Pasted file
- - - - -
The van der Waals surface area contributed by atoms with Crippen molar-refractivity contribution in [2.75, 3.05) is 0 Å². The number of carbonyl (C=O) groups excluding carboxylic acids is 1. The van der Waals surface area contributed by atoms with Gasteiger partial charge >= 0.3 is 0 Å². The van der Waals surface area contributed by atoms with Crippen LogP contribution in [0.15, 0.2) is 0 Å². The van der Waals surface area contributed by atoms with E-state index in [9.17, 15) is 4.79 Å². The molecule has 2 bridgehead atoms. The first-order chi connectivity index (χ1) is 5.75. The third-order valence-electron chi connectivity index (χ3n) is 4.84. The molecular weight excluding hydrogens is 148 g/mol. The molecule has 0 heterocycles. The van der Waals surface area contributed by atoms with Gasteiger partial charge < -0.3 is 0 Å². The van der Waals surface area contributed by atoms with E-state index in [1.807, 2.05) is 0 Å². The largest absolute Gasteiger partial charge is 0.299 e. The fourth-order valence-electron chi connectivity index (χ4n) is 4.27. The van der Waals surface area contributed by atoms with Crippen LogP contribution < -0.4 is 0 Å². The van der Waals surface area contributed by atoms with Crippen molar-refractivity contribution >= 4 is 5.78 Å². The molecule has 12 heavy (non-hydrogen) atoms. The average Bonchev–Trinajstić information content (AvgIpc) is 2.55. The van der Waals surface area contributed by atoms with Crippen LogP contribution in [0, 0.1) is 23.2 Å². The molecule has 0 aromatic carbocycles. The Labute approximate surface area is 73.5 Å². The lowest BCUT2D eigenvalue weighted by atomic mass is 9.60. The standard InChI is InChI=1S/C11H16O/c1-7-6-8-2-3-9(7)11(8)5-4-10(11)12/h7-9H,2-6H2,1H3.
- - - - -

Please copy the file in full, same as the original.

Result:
The van der Waals surface area contributed by atoms with Crippen molar-refractivity contribution in [2.75, 3.05) is 0 Å². The number of carbonyl (C=O) groups excluding carboxylic acids is 1. The van der Waals surface area contributed by atoms with Gasteiger partial charge >= 0.3 is 0 Å². The van der Waals surface area contributed by atoms with Crippen LogP contribution in [0.15, 0.2) is 0 Å². The van der Waals surface area contributed by atoms with E-state index in [9.17, 15) is 4.79 Å². The molecule has 2 bridgehead atoms. The first-order chi connectivity index (χ1) is 5.75. The third-order valence-electron chi connectivity index (χ3n) is 4.84. The molecular weight excluding hydrogens is 148 g/mol. The molecule has 0 heterocycles. The van der Waals surface area contributed by atoms with Gasteiger partial charge < -0.3 is 0 Å². The van der Waals surface area contributed by atoms with E-state index in [1.807, 2.05) is 0 Å². The largest absolute Gasteiger partial charge is 0.299 e. The fourth-order valence-electron chi connectivity index (χ4n) is 4.27. The van der Waals surface area contributed by atoms with Crippen LogP contribution < -0.4 is 0 Å². The van der Waals surface area contributed by atoms with Crippen molar-refractivity contribution >= 4 is 5.78 Å². The molecule has 12 heavy (non-hydrogen) atoms. The average Bonchev–Trinajstić information content (AvgIpc) is 2.55. The van der Waals surface area contributed by atoms with Crippen LogP contribution in [0, 0.1) is 23.2 Å². The molecule has 0 aromatic carbocycles. The Labute approximate surface area is 73.5 Å². The lowest BCUT2D eigenvalue weighted by atomic mass is 9.60. The standard InChI is InChI=1S/C11H16O/c1-7-6-8-2-3-9(7)11(8)5-4-10(11)12/h7-9H,2-6H2,1H3.